All posts related to V3
I have to do some rendering for a law enforcement boat. I took a stab at a blue light model... and well... you can see the result below. Any ideas for making it look more like the photo.

If I had the actual light on hand I could see how it's made and try and reproduce it so maxwell simulation would do its thing. But I just guessed. It's some emitters in spherical reflectors shining through a lens that is ribbed on the inside and smooth on the outside.

I'm going to move this to the main forum for more exposure, since it's not plugin-specific.

My thoughts on the topic are that in the example photo, what you're seeing has less to do with the lights, and more to do with the (camera) lens, and the atmosphere. It will be relatively expensive to render lights with reflectors, lenses, etc, when in the rendered image, the light ends up only a few pixels wide. More important, I think, would be to think of the dynamic range -- the relative difference between the dark surroundings and the bright lights.

With that in mind, and a render in Maxwell, you can play with the Simulens parameters, applying diffraction & scattering to create some drama like in the example. You can do glare effects in photoshop, but working from an MXI, Maxwell has more knowledge about the image. And there is where the dynamic range comes in -- for instance, mapped down to 8-bit color, no two pixels are further than 255 from each other in value, so you can't tell which regions are supposed to have been drastically brighter than others, and therefore can't be sure which regions would produce glare.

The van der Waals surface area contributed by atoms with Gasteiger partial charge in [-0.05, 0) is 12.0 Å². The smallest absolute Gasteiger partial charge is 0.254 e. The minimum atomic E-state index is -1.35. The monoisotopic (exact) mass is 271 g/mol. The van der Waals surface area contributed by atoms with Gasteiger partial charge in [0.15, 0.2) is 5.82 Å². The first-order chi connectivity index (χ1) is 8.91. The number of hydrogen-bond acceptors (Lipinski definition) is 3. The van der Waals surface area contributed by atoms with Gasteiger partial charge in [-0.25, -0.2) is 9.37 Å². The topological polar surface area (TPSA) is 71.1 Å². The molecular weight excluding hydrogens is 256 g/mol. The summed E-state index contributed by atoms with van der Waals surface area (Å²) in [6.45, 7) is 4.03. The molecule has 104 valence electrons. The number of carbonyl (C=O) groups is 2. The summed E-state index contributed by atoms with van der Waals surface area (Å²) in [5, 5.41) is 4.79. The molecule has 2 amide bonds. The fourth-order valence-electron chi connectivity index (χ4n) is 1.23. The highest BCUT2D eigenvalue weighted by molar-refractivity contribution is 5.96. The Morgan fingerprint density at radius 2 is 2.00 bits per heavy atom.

Just be sure you don't enable Simulens before the rendering is finished, because it will slow things down unnecessarily.
yeah, so basically you want to take what you are referencing and try to mimic that in a way that is most affordable given your production scale. If you're taking a shot of the product, then by all means model the living shit out of those led bulbs and enjoy pronounced render times with any engine let alone maxwell. If your shot is on the bow, then you can back down a bit. If your shot is at the distance of your reference, then you can make those lights so dumb they don't know what they're doing.

just note that half of what you see is physically engineered and the other half is perception.
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